Scientists’ lunch club has become favorite setting for research brainstorming

Organization: Carnegie Institution for Science.

Location: Washington.

Employees: 526.

It’s not hard to remember the list of rules for the Lunch Club at the Carnegie Institution for Science: Don’t complain about the cooking. Don’t go back for seconds until 15 minutes after food is initially served. And don’t serve hot dogs more than once a week.

These straightforward guidelines are the framework for a 66-year old tradition in which a group of about 15 to 30 scientists at the organization’s research facility takes turns cooking lunch for one another and sit down together outside or in the dining room to enjoy the meal. Participants eat for free most days, only paying for ingredients when he or she is the one preparing the meal. Cleanup is also handled by the cook.

It’s not just the convenience and cost savings that has made the Lunch Club endure for so many years. The club has made lunchtime a favorite setting for bonding with co-workers and batting around ideas with the scientists in other disciplines.

“It gave a camaraderie to the department that was very hard to achieve any other way,” said David James, a geophysicist who was a member of the club for about 35 years. “It’s really hard when you’re eating somebody else’s cooking to get into spats with them.”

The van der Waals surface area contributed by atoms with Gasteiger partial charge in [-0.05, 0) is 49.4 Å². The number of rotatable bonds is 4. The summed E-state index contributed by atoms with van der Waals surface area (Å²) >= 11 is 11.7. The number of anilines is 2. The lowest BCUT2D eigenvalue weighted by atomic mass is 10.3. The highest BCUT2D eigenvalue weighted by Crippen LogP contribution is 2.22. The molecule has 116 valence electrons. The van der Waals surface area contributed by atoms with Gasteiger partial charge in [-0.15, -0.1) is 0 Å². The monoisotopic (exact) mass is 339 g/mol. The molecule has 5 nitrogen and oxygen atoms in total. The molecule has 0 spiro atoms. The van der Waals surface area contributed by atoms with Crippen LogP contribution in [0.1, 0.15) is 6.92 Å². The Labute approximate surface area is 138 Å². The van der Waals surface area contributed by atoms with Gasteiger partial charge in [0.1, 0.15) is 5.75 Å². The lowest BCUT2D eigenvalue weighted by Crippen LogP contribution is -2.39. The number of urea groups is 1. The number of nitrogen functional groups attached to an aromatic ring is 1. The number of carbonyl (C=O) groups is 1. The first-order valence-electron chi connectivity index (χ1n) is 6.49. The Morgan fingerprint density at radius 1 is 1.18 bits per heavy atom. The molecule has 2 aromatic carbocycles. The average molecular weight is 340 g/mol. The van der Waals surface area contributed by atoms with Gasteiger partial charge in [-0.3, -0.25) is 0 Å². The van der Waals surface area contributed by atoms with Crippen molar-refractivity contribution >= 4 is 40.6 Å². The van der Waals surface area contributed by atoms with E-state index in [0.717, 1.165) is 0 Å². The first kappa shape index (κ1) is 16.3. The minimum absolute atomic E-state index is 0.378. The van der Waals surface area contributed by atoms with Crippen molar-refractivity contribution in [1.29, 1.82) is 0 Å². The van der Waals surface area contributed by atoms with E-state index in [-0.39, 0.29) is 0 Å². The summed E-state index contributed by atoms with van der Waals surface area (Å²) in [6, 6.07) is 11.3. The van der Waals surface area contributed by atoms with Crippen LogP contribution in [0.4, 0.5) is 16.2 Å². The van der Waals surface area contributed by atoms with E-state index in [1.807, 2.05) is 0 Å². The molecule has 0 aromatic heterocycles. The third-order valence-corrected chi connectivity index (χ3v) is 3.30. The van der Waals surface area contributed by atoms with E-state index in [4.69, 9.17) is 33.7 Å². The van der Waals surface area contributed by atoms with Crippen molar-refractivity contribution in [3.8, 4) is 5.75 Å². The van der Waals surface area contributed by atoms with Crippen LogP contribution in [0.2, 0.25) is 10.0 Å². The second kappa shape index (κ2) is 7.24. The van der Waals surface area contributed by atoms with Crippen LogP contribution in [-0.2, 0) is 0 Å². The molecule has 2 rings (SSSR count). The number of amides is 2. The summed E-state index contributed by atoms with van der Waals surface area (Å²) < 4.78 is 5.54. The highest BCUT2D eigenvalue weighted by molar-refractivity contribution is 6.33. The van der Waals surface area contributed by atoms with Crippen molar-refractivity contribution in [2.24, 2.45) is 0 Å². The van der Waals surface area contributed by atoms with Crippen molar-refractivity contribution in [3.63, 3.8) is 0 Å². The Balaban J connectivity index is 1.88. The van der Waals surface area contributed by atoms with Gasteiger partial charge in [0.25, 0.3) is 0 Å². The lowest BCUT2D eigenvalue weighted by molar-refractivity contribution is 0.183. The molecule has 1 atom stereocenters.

James said that decades ago, he and his colleagues sometimes scrawled notes on a blackboard during lunch when a particularly good idea emerged. That practice has been abandoned, but it remains common to use Lunch Club as a hub for cross-disciplinary brainstorming.

The club is open to any of the geophysicists, geochemists, astronomers and other scientists who work at the organization’s campus in the Chevy Chase neighborhood of Washington.

Members have created a cookbook of their recipes, featuring everything from tofu curry to spinach pie to Hungarian egg stew. And they’ve produced a guide for new staffers that explains how to get the serving sizes right and about what menu items tend to go over well.

Sarah Halzack is The Washington Post's national retail reporter. She has previously covered the local job market and the business of talent and hiring. She has also served as a Web producer for business and economic news.

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